Dickens’ portrayal of the revolution and its proponents was quite interesting. For someone whose writings helped change the way the poor were treated in Great Britain, he doesn’t paint the revolutionaries in a very favorable light. He certainly highlights the abuses of the aristocracy, but the proletariat are portrayed as blood-thirsty villains, uninterested in truth, only revenge. His depiction of what can happen in mobs, and how easy it is for noble causes to be hijacked by baser motivations, shows great insight. I was reminded of the events in South Africa, when they threw of Apartheid, and how they didn’t succumb to a spirit of revenge, though God knows they had enough motivation. I was also struck by the similarities of the world (and U.S) today, where great wealth is in the hands of a very few, who live lives so completely removed from the lives of the rest of us that they could be on an entirely different planet. I wonder if at some point there will be a similar revolution. Food for thought.
**spoiler alert** I grabbed this e-book in desperation one evening, when I had some time to kill after work & before bible study, and I had forgot**spoiler alert** I grabbed this e-book in desperation one evening, when I had some time to kill after work & before bible study, and I had forgotten to being the book I was currently reading. So - iPhone to the rescue! This was a free book, in the Gutenberg Project, and it was Sci-Fi, and I'd read other books by this author when I was a kid, so I grabbed it. I knew it would be a bit out-dated, but it wasn't as bad as I'd feared - a few too many references to EarthMEN, and no female characters, but overall, it was a pretty decent read.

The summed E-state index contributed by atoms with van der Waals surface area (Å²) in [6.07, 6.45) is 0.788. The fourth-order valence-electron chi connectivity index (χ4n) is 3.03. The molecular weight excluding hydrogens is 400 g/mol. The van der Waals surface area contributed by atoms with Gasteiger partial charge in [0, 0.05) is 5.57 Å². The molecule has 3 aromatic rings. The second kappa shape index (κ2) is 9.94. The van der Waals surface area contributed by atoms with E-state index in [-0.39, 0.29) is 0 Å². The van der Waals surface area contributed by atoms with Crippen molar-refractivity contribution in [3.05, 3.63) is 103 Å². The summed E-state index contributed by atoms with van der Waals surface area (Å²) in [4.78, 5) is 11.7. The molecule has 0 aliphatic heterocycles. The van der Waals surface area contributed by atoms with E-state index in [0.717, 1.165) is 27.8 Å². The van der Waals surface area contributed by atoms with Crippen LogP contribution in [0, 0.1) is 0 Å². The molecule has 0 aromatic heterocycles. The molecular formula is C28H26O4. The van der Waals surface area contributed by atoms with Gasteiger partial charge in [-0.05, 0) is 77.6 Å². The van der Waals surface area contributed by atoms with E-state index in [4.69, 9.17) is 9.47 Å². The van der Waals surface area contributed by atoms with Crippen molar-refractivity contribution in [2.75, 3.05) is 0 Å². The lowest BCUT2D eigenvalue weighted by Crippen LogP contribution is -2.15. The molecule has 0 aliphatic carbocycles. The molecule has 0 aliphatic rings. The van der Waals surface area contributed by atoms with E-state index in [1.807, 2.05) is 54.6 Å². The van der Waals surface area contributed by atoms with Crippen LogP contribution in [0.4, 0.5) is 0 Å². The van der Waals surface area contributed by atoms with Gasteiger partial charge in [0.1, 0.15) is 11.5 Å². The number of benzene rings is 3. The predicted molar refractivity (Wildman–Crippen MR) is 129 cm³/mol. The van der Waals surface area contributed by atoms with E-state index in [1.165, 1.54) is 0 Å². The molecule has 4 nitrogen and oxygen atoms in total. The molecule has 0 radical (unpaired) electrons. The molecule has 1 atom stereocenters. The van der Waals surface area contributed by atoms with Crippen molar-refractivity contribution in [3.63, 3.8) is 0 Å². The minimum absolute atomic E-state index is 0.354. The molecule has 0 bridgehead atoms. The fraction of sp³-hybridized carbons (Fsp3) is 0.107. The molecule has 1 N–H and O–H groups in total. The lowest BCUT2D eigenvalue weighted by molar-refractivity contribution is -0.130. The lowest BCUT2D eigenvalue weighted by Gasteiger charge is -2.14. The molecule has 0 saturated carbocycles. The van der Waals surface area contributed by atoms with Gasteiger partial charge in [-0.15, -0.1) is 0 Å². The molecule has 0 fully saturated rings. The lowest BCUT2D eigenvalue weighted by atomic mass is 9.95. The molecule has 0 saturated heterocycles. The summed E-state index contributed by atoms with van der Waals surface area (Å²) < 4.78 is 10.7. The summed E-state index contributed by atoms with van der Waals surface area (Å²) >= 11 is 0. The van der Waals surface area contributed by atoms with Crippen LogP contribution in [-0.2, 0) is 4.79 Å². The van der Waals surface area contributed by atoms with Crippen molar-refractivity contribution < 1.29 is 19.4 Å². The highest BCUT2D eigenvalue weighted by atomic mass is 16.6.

The story is about Dal, the first non-human to train on Earth as a doctor. (At this point in Earth's future, we are known as "Hospital Earth" and known as the galaxies best doctors.) Dal faces prejudice and fear as he graduates, and it is clear that there is one senior doctor who is definitely out to "get" Dal and prevent him from becoming a full "star surgeon". Nevertheless, cooler heads prevail and Dal is put on a probation ship, with two other doctors-to-be.
The three young men travel around the galaxy, answering pleas for help, and we see further prejudice by one of the other crew. They encounter various medical trials, and finally learn to respect one another when faced with a planet-wide plague that they can't figure out how to stop. Dal manages to figure out what the problem is, and the 3 think they will be awarded their "stars" (as full-fledged doctors), but Dal's nemesis shows up and it's clear he's going to twist circumstances to get Dal kicked out. But then he has a massive coronary, and only Dal can save him. He does, the doctor relents and Dal gets his star!
I found the characters pretty one-dimensional (though Dal's relationship to his symbiont, 'Fuzzy', was original, and the intelligent virus was good), and as soon as the mean doctor showed up at the end, clearly ailing from a bad hear, I knew how Dal would win him over. It was all just a little too pat. I find this kind of plot and writing to be very common-place from novels of this era (1950's), so I wasn't surprised. I still managed to enjoy it, and thankfully it was pretty short.
If you are interested in "intergalactic medicine" then there is a far better, and more recent series, I HIGHLY recommend James White's "Sector General" series (the first is "Hospital Station")....more
Can't really say I 'read' it. Tried twice. Couldn't finish it. Not my cup of tea, despite the fact that I'm a huge sci-fi fan. Never connected with thCan't really say I 'read' it. Tried twice. Couldn't finish it. Not my cup of tea, despite the fact that I'm a huge sci-fi fan. Never connected with the protagonist. Never got into the story. I couldn't decide if it it was trying to be ironically profound or profoundly ironic or what. Too many other books I know I'll like than to spend any more time on something I don't like.